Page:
Bayern Munich have won six straight Bundesliga titles, but unprecedented runs of success are becoming commonplace across Europe. DW’s Matt Ford looks into the effect of serial title winners.
When Bayern Munich's victorious players appeared on the balcony of Munich's town hall to celebrate their 2018 Bundesliga title, they could have been forgiven for feeling slightly underwhelmed.
Below on the city's main Marienplatz square, around 10,000 fans had gathered to greet their heroes. Not a small number, but not really a big one either. Not when 75,000 sell out the Allianz Arena every two weeks and when over 30,000 took to the same square to protest against Bavaria's controversial new police law a week earlier.
There was a weary air of familiarity and predictability about it. After all, this was the sixth year in a row that this event had taken place – but it could be worse.
On the other side of the Alps in Turin, Juventus were celebrating their seventh straight Serie A win, the same number of consecutive titles as Celtic in Scotland and Ludogorets in Bulgaria.
In Portugal, the league title has been shared between Benfica and FC Porto since 2003. In Greece, Olympiacos have won the Super League in all but three years since 1997, with AEK Athens winning last season's title thanks in part to rivals' points deductions.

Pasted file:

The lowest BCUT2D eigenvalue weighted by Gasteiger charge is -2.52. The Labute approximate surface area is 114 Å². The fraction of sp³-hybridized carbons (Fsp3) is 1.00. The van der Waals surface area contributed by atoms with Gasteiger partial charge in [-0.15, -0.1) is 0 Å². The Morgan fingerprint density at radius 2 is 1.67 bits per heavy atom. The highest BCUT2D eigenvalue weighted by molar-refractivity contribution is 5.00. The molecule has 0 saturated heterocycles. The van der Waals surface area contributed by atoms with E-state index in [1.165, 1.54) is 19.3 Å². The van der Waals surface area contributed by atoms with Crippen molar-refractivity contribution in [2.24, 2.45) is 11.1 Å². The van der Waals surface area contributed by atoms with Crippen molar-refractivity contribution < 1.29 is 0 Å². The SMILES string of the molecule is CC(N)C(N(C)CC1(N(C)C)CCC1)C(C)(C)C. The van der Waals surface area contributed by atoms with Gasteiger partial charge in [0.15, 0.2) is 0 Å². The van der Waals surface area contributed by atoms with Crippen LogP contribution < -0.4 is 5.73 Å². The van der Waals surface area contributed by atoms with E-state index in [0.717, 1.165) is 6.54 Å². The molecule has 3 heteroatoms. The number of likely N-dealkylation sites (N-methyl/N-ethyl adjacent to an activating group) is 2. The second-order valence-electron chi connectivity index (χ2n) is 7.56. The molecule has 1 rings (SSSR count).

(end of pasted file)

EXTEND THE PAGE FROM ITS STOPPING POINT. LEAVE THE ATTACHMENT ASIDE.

In Croatia, fans hoped that Dinamo Zagreb's hegemony since 2006 had come to an end when HNK Rijeka won the 2017 championship, thanks to investment from Italian businessman Gabriele Volpi. Normal service was resumed, however, when Dinamo reclaimed their title last season.
In Switzerland, FC Basel had won eight in a row until new Eintracht Frankfurt coach Adi Hütter led Young Boys Bern to their first title since 1986 last season. In Belarus, BATE Borisov have won 12 in a row.
Domination in the smaller leagues
The common denominator linking the serial champions of Europe's smaller leagues is the UEFA Champions League – or rather, the money earned from participation in it. Of UEFA's 55 member associations though, 38 are only awarded one place in the Champions League qualifying round. A further nine are only allocated two spots.
Many of those clubs will be knocked out in the preliminary rounds but, for those who make it to the 32-team group stage, it is pay day. This season, each club competing in the group stage will receive a minimum of €15.25 million ($17.66m), which can be boosted by performance-related amounts (€2.7m for a win and €900,000 for a draw) and further payments based on ten-year coefficient rankings.